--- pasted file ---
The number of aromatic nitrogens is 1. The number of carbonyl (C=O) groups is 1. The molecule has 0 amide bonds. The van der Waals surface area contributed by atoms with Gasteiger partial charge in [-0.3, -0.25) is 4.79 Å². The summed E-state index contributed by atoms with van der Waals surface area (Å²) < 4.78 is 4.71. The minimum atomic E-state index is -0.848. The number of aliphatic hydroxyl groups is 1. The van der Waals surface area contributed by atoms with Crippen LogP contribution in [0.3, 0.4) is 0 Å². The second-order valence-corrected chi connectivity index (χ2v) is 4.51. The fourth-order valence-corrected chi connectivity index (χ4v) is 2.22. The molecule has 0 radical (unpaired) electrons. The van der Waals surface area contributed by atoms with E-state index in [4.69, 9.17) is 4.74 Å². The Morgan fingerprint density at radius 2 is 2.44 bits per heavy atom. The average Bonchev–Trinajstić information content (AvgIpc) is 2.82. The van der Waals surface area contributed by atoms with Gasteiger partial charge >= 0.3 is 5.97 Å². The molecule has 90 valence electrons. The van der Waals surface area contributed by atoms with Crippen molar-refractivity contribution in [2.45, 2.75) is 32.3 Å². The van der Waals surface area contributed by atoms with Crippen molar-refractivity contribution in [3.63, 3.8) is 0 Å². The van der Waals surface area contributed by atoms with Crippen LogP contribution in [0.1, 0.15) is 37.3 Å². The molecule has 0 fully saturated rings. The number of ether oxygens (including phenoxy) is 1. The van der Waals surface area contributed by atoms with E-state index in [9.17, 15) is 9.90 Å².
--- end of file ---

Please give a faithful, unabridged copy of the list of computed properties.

The number of aromatic nitrogens is 1. The number of carbonyl (C=O) groups is 1. The molecule has 0 amide bonds. The van der Waals surface area contributed by atoms with Gasteiger partial charge in [-0.3, -0.25) is 4.79 Å². The summed E-state index contributed by atoms with van der Waals surface area (Å²) < 4.78 is 4.71. The minimum atomic E-state index is -0.848. The number of aliphatic hydroxyl groups is 1. The van der Waals surface area contributed by atoms with Crippen LogP contribution in [0.3, 0.4) is 0 Å². The second-order valence-corrected chi connectivity index (χ2v) is 4.51. The fourth-order valence-corrected chi connectivity index (χ4v) is 2.22. The molecule has 0 radical (unpaired) electrons. The van der Waals surface area contributed by atoms with E-state index in [4.69, 9.17) is 4.74 Å². The Morgan fingerprint density at radius 2 is 2.44 bits per heavy atom. The average Bonchev–Trinajstić information content (AvgIpc) is 2.82. The van der Waals surface area contributed by atoms with Gasteiger partial charge >= 0.3 is 5.97 Å². The molecule has 90 valence electrons. The van der Waals surface area contributed by atoms with Crippen molar-refractivity contribution in [2.45, 2.75) is 32.3 Å². The van der Waals surface area contributed by atoms with Crippen molar-refractivity contribution in [3.63, 3.8) is 0 Å². The van der Waals surface area contributed by atoms with Crippen LogP contribution in [0.1, 0.15) is 37.3 Å². The molecule has 0 fully saturated rings. The number of ether oxygens (including phenoxy) is 1. The van der Waals surface area contributed by atoms with E-state index in [9.17, 15) is 9.90 Å².